I know the silence of the night amplifies sound. I know distance is easily misjudged out in the wilderness. I know tiny creatures can produce sounds 10000 times their size. I know imaginations run wild. I know it probably was just a late night chipmunk happily bounding through the woods, rushing home to make curfew. But to me, it sounded like a huge elephant with a machete foraging through the brush right next to our tent. Or even more terrifying…the Hyena Deerwolf. It found me.
“Emily,” I hissed.
“Did you hear that?”
CRASH, CRASH, CRASH
If this were a neighborhood, the whole lot of it could hear that.
She clicked on her head torch and peered out into the darkness. Darkness peered back. Don’t get me wrong, I am one of those weird people who actually likes being scared. I like watching scary movies, being in scary situations, and that adrenaline rush that comes along for a free ride on the creepy train. But I have zero desire to be cornered by a gang of rabid squirrels, or trampled by any creature of the night.
“Uhhhh, should I blow my whistle?”
Emily nodded, eyes wide. She had definitely heard It, and her eyes told me It was as big as I imagined.
So I puffed out a little diddy on my emergency whistle: Tweeeeeeeeeeeet! Tweeeet tweeeeeeeeeeet! Tweet tweet tweet tweeeeeeeeeeeeeeeeeeeeet!
CRASH CRASH CRASH
“It’s still there,” Emily needlessly verbalized.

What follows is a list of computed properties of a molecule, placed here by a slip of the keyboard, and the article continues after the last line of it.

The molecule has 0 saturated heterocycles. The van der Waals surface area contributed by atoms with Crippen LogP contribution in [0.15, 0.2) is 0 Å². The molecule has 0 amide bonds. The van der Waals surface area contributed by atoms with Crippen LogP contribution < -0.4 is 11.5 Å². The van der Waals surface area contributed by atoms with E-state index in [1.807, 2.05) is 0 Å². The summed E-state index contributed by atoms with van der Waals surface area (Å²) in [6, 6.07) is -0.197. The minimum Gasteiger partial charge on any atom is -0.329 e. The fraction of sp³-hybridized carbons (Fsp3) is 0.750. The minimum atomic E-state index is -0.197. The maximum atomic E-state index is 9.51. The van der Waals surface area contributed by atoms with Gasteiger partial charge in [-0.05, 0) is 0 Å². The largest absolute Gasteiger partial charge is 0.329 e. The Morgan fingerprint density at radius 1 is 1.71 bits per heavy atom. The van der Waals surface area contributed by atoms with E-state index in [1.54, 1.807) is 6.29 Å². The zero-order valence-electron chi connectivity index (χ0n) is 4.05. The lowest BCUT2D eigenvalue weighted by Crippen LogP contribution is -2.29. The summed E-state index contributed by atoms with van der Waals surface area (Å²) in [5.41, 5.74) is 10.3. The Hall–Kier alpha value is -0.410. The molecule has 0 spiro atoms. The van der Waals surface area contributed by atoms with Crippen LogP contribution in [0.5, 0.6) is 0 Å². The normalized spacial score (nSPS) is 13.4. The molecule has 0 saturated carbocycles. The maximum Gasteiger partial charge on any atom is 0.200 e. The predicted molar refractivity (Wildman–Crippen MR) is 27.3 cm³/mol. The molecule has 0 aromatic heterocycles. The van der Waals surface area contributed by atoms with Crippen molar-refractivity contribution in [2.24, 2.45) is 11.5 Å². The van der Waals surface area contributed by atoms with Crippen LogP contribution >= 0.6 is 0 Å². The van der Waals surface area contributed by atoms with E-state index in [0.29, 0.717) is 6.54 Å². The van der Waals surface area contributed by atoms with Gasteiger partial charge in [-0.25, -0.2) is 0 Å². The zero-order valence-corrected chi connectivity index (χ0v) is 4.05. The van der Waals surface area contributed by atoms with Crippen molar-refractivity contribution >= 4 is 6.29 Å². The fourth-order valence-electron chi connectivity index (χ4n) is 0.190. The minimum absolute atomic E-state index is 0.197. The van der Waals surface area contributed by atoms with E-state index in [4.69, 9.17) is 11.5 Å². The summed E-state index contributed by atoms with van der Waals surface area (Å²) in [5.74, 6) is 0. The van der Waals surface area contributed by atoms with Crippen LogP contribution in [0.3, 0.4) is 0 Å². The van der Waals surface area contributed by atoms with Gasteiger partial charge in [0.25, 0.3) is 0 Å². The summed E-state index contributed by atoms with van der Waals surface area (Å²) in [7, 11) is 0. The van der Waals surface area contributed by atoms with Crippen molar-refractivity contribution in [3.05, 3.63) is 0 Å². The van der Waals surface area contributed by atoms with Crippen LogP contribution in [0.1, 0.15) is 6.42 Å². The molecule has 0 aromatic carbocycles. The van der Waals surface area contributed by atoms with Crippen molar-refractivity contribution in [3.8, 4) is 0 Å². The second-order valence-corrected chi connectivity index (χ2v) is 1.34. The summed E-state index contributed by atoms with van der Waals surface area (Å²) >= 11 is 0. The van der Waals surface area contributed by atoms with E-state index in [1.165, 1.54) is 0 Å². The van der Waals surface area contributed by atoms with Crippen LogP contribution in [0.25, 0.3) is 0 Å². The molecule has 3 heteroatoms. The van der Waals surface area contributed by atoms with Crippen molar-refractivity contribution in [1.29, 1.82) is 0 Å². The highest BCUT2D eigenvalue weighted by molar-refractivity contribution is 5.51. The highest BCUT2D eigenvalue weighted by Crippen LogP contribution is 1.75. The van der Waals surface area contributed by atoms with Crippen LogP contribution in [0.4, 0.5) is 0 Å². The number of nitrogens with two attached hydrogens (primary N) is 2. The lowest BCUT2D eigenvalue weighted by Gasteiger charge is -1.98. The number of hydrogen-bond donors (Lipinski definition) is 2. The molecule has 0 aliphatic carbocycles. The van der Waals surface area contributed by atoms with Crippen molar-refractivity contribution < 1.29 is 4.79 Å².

While she started talking to The Noise (Hello? Hellooooooo?), I fumbled for my phone and scrolled through videos until I found the one I wanted; one from my most recent visit to Finland: 30 happy Siberian Huskies howling on the gang line.
I should explain.
Just before we entered the Smokies, we stayed at The Hike Inn with Jeff and Nancy, and Jeff was kind enough to give us the Smoky Mountain “critter talk,” which basically went like this: Don’t night hike, the wild hogs will eat you; if you come across a bear, bark like a dog. Apparently bears in the Smokies are hunted with dogs and barking scares them. This was an excellent excuse for Emily and me to practice our ferocious barks during the five-day hike through the Great Smoky Mountains, which I am sure was appreciated by all who heard.
I played the video five times.
CRASH CRASH CRASH.
“I think the dog thing only works in the Smokies.”
“I know, I know. You’re right,” I whispered. Why was I whispering? Could the night creatures understand English? Did I think they would discover our non-plan to scare them off? Wasn’t the whole point to make sure It knew we were there?
And then I decided to do something I still can’t really explain: I barked. I barked my well-practiced dog bark of the Smokies. Why? Your guess is as good as mine. But I would like the record to show, I sounded much more convincing than a bunch of friendly huskies all amped up for a run.
I can’t remember how many barks I let out, and I highly doubt it scared any Hyena Deerwolves away, but my idiocy did manage to scare some of our own fear away. We spent the next few minutes debating whether we should close the rain fly vestibule for that one extra layer of protection from the creature of the night, but risk being unable to see our attacker in time to defend ourselves, or leave the vestibule open to be more aware of what’s happening, but risk coming face-to-face with our predator just before it ate us.